Tags: Acheive, Balance, , , Fatigue, , improve, , , , , , Organize, Procrastination, , , , Web   

    Constructive Living as Lifehack Strategy 


    “Constructive Living” is the result of two Japanese systems of thought (ways of living) as synthesized by Dr. David K. Reynolds. The two systems used are “Morita therapy” and “Naikan.”

    “Morita Therapy” is a realistic action-oriented approach to daily life; “doing what needs to be done” and “holding to one’s purpose.” For example, If the dishes are dirty, try washing them one at a time. Don’t wait until you are “motivated” to wash them, simply begin washing the first dish and watch the dirty dishes transform into clean ones. If your legs are cramping from spending too many hours in front of the computer, take a walk, stretch, sweep your floor. Do what needs to be done. These things may need to be done and, while you are engaged in the task, the cramped legs disappear and perhaps a new wave of energy arises.

    What this is pointing to is what is controllable in our daily life. The stressful feeling that comes from some annoying colleauge may not go away at your leisure, but how you engage yourself and do what needs to be done is controllable. Moreover, the feelings you feel are a natural part of your person. As Reynolds writes throughout his books “Do the Now well.”

    “Naikan” stems from Buddhism (more specifically a lay Buddhist priest named Yoshimoto Ishin) and asks us to focus on three questions, a kind of guided meditation. The three questions (as used in close concentration on a specific person or object) can be expressed as follows:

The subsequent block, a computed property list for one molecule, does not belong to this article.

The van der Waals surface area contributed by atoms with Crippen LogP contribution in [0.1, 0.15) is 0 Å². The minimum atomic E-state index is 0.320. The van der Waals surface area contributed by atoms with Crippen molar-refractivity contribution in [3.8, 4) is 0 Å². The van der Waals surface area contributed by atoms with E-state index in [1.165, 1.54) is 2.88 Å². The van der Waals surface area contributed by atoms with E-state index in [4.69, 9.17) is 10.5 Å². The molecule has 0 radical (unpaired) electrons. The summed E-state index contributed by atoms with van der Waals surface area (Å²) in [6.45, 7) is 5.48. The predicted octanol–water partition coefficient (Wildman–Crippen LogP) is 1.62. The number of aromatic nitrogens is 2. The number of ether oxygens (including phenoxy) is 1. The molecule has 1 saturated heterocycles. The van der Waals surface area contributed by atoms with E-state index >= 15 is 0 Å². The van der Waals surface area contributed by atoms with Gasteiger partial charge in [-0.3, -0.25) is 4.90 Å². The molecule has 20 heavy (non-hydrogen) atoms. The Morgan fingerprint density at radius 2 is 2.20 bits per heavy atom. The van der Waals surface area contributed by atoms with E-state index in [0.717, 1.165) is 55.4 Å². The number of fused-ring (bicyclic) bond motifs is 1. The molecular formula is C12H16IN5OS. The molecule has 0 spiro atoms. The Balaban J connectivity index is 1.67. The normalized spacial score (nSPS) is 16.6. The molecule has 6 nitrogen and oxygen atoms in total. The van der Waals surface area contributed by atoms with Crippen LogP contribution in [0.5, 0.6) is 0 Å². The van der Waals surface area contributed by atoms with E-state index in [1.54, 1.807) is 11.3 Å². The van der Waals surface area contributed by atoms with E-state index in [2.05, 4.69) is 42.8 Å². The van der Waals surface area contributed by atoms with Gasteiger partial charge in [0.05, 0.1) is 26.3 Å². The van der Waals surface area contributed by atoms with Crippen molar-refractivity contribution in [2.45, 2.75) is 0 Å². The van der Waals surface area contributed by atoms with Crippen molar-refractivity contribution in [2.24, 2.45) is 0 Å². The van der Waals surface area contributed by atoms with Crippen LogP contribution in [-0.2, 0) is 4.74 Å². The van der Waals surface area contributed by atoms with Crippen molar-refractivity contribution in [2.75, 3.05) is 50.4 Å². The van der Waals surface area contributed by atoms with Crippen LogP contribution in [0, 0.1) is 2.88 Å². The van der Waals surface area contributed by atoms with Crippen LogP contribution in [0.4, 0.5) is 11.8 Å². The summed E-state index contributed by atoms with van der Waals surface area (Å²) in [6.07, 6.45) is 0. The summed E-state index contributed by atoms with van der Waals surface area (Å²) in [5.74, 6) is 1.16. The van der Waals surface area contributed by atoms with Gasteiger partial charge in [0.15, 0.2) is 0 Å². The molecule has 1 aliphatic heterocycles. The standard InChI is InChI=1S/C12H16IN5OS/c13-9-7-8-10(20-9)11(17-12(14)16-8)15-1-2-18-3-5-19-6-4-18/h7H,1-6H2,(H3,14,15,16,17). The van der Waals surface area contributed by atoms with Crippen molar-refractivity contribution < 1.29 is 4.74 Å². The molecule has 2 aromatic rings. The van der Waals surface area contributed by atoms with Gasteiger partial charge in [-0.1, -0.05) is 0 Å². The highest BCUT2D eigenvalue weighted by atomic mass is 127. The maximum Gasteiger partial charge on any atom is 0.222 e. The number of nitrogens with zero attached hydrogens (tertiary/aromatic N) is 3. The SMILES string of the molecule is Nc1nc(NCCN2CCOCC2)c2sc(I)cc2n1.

1. What have I received from this person/object?
    2. What have I done to repay this person/object?
    3. What troubles have I caused to this person/object?

    Now, even though feelings are quite uncontrollable, through Naikan meditation one may come to see the mediated-upon other under a different light, under a more balanced light. When was the last time you thanked your jacket for the warmth it gives you? When was the last time you focused on all of the people that went in to making it possible for you to be reading this blog right now (the computer designer, engineers, Internet Service Provider, the money you earned to buy the computer and so on). The idea of “giving back” comes into focus through Naikan, perhaps even the feeling of gratitude for the overwhelming support that one is receiving at all times every day.

    Again, taken together, Morita Therapy and Naikan compose the life-strategy known as Constructive Living.

    In an age of the digital, we may forget about the importance of “being-lived” or we may find ourselves procrastinating ourselves into excuses about why we didn’t do such and such a task. Our muscles wither, our brains fatigue. Perhaps, in these times of Web communication we are in need of this Constructive Living lifehack, for a more focused and productive living experience and a more balanced and grateful one as well. Thank you for reading this, you have just brought this post to life.

    CL links
    The California Center for Constructive Living
    Constructive Living on Amazon
    Constructive Living Online Texts

    photo by laughingmonk (CC)